It was a high-profile case given the tragic circumstances and Brewer’s age. As it attracted lots of discussion on web sites such as Facebook and Topix, the trial court engaged in extensive voir dire procedures in order to ensure a fair trial. It struck more than 50 potential jurors for cause, the Supreme Court noted. Sluss, who received a life sentence, appealed in part on the basis of juror misconduct after learning that two jurors, Virginia Matthews and Amy Sparkman-Haney, were friends on Facebook with the victim’s mother, April Brewer. In support of his motion, he provided screenshots showing Matthews and Sparkman-Haney were friends with Brewer. He also presented evidence that Brewer’s Facebook page contained information on her child’s death.
During the voir dire, neither Matthews nor Sparkman-Haney spoke up when asked whether they knew the victim or her family. The trial judge also asked if they were on Facebook or Topix and whether they knew anything about the case. Sparkman-Haney said she had seen something about it on Facebook. Matthews, meanwhile, denied having heard about it and “responded unequivocally” that she wasn’t on Facebook or Topix. Sluss argued the mere fact that someone was a Facebook friend with Brewer “creates a presumption of juror bias and should have been disclosed during voir dire.”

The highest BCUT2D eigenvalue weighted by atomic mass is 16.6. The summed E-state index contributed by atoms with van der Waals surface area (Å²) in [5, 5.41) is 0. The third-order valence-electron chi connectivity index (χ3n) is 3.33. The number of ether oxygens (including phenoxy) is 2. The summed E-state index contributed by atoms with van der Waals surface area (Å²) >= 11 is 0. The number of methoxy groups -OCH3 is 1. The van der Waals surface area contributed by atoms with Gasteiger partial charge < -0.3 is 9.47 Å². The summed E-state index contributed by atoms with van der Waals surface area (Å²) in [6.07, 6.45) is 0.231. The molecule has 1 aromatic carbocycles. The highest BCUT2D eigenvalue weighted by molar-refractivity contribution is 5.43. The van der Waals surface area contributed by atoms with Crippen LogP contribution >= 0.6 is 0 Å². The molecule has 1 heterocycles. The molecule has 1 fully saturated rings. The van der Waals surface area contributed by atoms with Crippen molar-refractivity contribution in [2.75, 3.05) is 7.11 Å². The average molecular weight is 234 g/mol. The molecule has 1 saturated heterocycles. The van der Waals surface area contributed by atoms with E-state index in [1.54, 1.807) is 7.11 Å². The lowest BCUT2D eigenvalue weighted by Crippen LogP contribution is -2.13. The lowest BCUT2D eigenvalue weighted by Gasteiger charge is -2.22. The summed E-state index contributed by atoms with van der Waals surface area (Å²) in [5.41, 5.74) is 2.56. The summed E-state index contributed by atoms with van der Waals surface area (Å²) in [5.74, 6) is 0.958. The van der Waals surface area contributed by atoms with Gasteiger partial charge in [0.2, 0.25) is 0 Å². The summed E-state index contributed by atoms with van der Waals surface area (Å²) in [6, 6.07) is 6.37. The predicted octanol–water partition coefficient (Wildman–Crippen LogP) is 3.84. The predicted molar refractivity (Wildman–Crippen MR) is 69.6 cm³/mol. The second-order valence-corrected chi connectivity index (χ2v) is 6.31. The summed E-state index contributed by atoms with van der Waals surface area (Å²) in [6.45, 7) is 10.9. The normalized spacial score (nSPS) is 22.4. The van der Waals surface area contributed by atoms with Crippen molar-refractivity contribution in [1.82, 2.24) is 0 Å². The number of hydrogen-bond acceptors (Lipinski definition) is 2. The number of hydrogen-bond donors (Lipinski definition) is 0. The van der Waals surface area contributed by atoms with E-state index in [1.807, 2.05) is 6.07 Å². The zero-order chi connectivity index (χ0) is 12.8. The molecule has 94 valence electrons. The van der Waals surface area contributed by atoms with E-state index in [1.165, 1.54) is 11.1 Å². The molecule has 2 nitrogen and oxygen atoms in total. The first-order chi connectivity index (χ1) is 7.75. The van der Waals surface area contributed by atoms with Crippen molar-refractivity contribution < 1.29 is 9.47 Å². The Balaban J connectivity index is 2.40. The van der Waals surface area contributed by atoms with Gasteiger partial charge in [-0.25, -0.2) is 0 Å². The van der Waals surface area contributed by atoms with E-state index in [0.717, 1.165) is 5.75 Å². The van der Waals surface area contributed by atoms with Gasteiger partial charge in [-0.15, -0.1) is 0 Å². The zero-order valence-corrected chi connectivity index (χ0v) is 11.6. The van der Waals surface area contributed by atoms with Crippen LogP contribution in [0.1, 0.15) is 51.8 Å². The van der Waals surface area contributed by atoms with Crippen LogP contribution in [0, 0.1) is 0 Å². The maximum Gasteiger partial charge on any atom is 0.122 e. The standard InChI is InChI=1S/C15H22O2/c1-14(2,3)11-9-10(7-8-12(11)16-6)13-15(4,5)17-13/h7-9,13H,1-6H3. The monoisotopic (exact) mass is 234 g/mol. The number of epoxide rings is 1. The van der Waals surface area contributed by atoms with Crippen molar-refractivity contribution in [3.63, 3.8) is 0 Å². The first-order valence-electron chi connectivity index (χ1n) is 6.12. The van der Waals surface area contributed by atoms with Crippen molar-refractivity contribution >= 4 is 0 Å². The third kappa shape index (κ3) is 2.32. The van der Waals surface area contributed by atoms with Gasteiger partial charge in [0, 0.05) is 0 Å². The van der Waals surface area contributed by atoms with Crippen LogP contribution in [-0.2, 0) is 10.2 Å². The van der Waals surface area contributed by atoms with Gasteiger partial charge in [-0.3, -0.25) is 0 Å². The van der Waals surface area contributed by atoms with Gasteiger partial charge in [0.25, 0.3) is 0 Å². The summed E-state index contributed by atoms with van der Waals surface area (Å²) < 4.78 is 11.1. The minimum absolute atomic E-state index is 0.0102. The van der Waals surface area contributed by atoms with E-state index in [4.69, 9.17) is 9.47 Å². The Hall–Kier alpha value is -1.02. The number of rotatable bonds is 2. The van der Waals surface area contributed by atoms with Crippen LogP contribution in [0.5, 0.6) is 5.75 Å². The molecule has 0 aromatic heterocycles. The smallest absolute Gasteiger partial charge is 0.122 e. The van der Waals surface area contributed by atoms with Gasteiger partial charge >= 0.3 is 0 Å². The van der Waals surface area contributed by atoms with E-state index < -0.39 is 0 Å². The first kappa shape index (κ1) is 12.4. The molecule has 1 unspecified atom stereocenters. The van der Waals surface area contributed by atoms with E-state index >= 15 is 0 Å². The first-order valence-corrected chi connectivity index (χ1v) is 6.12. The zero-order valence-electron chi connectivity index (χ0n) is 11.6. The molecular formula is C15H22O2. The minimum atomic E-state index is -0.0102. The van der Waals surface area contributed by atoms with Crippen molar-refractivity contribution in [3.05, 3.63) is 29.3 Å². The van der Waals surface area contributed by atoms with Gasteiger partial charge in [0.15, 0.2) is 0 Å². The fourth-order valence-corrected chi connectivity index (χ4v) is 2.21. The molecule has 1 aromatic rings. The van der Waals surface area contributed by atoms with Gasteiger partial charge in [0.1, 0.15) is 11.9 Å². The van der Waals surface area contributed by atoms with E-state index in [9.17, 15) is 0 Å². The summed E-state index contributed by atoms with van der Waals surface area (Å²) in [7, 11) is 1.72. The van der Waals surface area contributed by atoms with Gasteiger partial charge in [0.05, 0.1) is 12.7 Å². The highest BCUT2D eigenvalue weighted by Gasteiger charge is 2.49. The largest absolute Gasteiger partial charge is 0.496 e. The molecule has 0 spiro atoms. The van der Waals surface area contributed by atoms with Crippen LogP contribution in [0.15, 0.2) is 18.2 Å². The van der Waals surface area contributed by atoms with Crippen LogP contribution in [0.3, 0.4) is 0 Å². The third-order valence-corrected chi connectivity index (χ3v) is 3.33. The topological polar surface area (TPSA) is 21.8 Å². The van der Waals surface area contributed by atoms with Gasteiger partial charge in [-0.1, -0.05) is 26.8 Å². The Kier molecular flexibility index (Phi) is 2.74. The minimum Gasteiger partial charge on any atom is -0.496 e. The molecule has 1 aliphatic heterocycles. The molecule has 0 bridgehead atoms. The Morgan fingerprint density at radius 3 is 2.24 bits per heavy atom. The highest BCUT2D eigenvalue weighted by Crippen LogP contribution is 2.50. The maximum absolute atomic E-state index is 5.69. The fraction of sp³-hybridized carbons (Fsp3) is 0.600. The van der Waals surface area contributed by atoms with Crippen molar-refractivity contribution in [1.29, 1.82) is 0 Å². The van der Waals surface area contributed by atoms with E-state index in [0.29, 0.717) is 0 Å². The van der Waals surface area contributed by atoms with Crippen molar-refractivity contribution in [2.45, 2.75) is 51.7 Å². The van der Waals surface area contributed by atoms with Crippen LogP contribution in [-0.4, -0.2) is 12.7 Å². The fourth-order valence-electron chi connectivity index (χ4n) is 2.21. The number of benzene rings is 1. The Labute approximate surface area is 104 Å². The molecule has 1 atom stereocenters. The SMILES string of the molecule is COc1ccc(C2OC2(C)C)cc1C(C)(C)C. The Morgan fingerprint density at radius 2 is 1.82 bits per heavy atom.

The Supreme Court, however, didn’t automatically agree with that assertion as friendships on Facebook and other social networking sites “do not necessarily carry the same weight as true friendships or relationships in the community, which are generally the concern during voir dire. The degree of relationship between Facebook ‘friends’ varies greatly, from passing acquaintances and distant relatives to close friends and family. The mere status of being a ‘friend’ on Facebook doesn’t reflect this nuance and fails to reveal where in the spectrum of acquaintanceship that relationship actually falls.”